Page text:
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Kamikaze Cruz vs The Convention

Ted Cruz is, it turns out, Ted Cruz:

Texas Senator Ted Cruz came perilously close to doing something he said he wasn’t going to do on Wednesday night.

“I want to congratulate Donald Trump on winning the nomination last night. And like each of you, I want to see the principles that our party believes in prevail in November,” Cruz said at the Republican National Convention, but did not formally endorse the GOP standard bearer, as expected. “Vote your conscience.”

Cruz was booed by the crowd as he was wrapping up his speech that lacked a clear endorsement of Trump.

Cruz’s wife, Heidi, was escorted out of the floor by former Virginia Attorney General Ken Cuccinelli, who told Reuters he escorted her out because he was concerned for her safety.

Perhaps the most interesting aspect of this is that it shouldn’t be the story it became. In fact, it didn’t have to be a story at all. Cruz did not insist on speaking, nor did he lie about what he was going to say. The Trump campaign (and the RNC) decided to let him speak anyway. They either took a chance that he would change his mind, or what happened is exactly what they wanted to happen. Or, more likely, they were cool either way.

In another convention, with another speaker, to a party is more secure about its nominee, this wouldn’t have been the big deal that it was. Indeed, the initial focus group response to his speech was positive. Jerry Brown declined to endorse Clinton in his 1992 speech, and Teddy Kennedy declined to endorse Jimmy Carter in 1980. Cruz’s suggestion that people should “vote their conscience” would, under most circumstances, be an accept implicit endorsement. In this case it wasn’t, due to the aforementioned insecurity in part, but mostly because the Trump family decided that they wanted a spectacle. The boos were allegedly planned and orchestrated. It’s possible that Cruz didn’t really know what he was walking into.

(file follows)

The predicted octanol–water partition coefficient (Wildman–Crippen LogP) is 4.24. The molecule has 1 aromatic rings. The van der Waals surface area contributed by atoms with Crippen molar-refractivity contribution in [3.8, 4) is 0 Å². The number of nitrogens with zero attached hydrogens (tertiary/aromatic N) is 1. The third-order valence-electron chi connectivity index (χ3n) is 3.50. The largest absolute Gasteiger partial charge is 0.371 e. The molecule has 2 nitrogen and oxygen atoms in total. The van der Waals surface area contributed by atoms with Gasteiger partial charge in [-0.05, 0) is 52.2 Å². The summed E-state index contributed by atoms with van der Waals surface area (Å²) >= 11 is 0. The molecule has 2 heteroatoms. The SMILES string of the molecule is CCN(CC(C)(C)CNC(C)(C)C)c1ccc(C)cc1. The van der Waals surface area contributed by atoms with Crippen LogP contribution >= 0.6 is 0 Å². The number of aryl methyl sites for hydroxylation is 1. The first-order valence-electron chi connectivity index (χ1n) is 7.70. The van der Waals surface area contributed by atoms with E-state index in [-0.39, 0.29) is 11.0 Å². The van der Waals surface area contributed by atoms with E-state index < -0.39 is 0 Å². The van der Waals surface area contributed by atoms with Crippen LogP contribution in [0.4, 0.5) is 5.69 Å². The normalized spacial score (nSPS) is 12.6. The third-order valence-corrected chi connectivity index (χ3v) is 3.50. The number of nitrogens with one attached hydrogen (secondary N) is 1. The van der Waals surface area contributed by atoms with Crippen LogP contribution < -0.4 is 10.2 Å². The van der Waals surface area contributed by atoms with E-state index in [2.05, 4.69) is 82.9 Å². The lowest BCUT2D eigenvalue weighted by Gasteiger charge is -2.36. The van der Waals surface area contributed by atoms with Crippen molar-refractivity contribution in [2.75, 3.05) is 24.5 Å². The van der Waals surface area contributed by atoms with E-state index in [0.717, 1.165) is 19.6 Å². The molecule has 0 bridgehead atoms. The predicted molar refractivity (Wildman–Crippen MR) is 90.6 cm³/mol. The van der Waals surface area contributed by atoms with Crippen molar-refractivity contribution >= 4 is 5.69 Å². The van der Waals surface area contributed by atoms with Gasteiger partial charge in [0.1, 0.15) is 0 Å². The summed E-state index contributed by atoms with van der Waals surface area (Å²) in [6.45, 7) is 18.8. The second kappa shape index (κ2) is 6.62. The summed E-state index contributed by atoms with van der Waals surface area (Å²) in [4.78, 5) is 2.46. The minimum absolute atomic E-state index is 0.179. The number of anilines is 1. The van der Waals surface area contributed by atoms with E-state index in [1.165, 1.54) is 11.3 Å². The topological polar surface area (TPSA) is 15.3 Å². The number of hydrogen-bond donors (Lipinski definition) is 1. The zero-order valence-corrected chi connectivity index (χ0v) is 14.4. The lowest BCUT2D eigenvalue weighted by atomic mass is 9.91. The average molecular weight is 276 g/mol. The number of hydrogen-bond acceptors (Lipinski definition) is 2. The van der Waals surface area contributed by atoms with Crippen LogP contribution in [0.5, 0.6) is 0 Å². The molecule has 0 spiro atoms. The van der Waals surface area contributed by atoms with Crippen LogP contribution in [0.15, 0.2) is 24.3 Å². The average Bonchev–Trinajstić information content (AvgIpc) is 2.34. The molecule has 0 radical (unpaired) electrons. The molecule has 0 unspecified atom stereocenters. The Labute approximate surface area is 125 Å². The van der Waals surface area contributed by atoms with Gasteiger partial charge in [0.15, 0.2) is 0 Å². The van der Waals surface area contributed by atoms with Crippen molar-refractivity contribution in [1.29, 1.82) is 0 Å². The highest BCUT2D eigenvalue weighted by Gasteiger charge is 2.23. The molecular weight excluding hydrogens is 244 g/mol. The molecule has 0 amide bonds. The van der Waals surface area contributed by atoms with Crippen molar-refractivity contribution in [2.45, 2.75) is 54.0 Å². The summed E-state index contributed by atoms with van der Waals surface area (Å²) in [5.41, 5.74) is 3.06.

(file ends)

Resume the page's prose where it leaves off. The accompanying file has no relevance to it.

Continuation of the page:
It’s also possible, though, that he did. Given his response to the boos and then again this morning, it seems that he was at least prepared for it. He did it anyway.

There has been some speculation as to why he did it. There are three prevailing theories:

  • Principle. This is the theory by Cruz fans and those that are at least not hostile to him. Simply put, he has moral, ethical, and ideological concerns that have not been addressed. Cutting against this theory is his embrace of Trump last year, despite most people having a pretty clear idea of his faults. On the other hand, everybody has their different line to cross. Trump has gotten progressively worse over the last year, and while for me it’s been low esteem to lower esteem, for some it calculates differently. Alternately, it could be the heathen finding god, having been unprincipled last year but now principled. (The hybrid theory is not popular among Trump fans, though some Rubio fans like it.)
  • Personal. He insulted Cruz’s wife and father. He touched on that in his morning discussion with the Texas delegation. Would you endorse someone who did that? Personally, I would have a hard time with it, though in the right circumstances I would. I’d liken it to voting for Ted Cruz in the primary when Donald Trump is the alternative, actually.
  • Political. He made the calculation that Donald Trump is going to lose, and that he will look better by not tying himself to that anchor. It’s all about positioning from 2020 and beyond. This theory has been popular among the horse race analysts.

If it was the third, it was a flawed strategy. I wish it wasn’t so, but it is. There is a reason that most of those that have come down hard on Trump are those out of the game or on their way out. The best position for a Republican politician to take while waiting to see which way the wind blows has been the spineless posture of Paul Ryan, Marco Rubio, and others. If you can’t do that, going the Kasich route of refusing to endorse is the next “best” thing. Those that are enthusiastically embracing Trump, and those that won’t let go of the antagonism, are both taking risks that politicians usually avoid.

But while Jeff Flake and Ben Sasse are taking a risk, it may be a good one. For Cruz, however, it looks like a loser to me. If Trump explodes, nobody’s going to turn to him to rebuild the coalition. His entire political strategy has been to box people into a corner. He spearheaded the Shutdown with the threat that anyone who doesn’t back him will get primaried. He ran for president with a strategy of a plurality victory that force the party to back “the nominee” no matter how much they hated him (oh, the irony). He allied himself with Trump last year because he believed if he could get into a one-on-one with him, the party would have to back him. It is a very logical plan that is completely divorced from the way people work. It’s unlikely to work here.